France has the highest fertility in Europe
Press release Published on 09 March 2020
Population & Societies no.575, March 2020
Author: Gilles Pison
Fertility remained stable in France between 2018 and 2019, after having fallen from 2.02 children per woman in 2010 to 1.84 in 2018. Have similar fluctuations occurred elsewhere? Repositioning France’s fertility level and trends among those observed in neighbouring countries, Gilles Pison describes the uniqueness of the French situation in Europe and in the world.
Fertility is generally high in Northern Europe and low in the South. One explanation given by demographers is gender inequality; women have lower status in the South than in the North, and the gender division of tasks is more unequal. Likewise, fewer policies have been set in place to favour female employment and work–life balance. Last, societies in Southern Europe consider that mothers should not leave their children to go out to work, at least in their early years. When a woman has a child, she may therefore have to quit her job. Women today, however, do not aspire to be homemakers like their mothers or grandmothers before them. For this reason, couples postpone the birth of a child if they are unable to reconcile work and family life.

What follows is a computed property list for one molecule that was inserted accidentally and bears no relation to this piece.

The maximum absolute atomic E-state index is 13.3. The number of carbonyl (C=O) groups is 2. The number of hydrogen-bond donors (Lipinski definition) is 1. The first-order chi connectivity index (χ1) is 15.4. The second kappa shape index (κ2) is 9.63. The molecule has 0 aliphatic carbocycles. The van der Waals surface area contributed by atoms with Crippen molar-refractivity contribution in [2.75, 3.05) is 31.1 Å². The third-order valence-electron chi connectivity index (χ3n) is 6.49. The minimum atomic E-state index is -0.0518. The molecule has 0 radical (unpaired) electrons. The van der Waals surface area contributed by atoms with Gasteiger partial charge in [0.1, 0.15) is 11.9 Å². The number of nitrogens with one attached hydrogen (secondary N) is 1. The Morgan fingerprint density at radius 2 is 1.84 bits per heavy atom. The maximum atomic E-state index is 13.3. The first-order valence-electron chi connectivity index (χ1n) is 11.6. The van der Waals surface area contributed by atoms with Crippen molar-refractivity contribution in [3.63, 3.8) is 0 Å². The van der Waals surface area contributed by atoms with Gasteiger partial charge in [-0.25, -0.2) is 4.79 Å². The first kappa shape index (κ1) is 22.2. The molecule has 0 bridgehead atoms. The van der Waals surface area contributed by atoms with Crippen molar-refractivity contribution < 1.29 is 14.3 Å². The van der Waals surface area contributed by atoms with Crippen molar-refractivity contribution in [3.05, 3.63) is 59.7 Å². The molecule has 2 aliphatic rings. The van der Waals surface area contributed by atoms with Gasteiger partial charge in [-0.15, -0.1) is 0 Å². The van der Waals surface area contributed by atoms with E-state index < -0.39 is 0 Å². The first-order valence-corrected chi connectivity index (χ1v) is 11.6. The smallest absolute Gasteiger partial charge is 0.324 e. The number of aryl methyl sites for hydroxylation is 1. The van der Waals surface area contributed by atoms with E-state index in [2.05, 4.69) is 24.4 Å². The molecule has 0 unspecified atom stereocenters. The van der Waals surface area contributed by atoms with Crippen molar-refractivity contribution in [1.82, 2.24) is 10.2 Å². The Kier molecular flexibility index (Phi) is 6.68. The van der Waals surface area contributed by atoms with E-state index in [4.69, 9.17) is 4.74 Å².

In the former communist countries of Central and Eastern Europe, fertility plummeted after the fall of the Berlin Wall in 1989 but has quickly risen over the last few years.
For France, the decrease in the TFR in recent years should be placed in perspective. In the United States, between the start of the crisis in 2007 and 2018, the TFR fell by 23%, from 2.12 children per woman to just 1.73. In the United Kingdom, it fell from 1.96 in 2008 to 1.68 in 2018, a drop of 17%. While France is no exception, the decrease has been much smaller (less than 8% between 2008 and 2018). Despite the recent downturn, the French TFR was still the highest in Europe in 2018. The shock of the crisis and the effects of unemployment were probably dampened by generous social and family policies.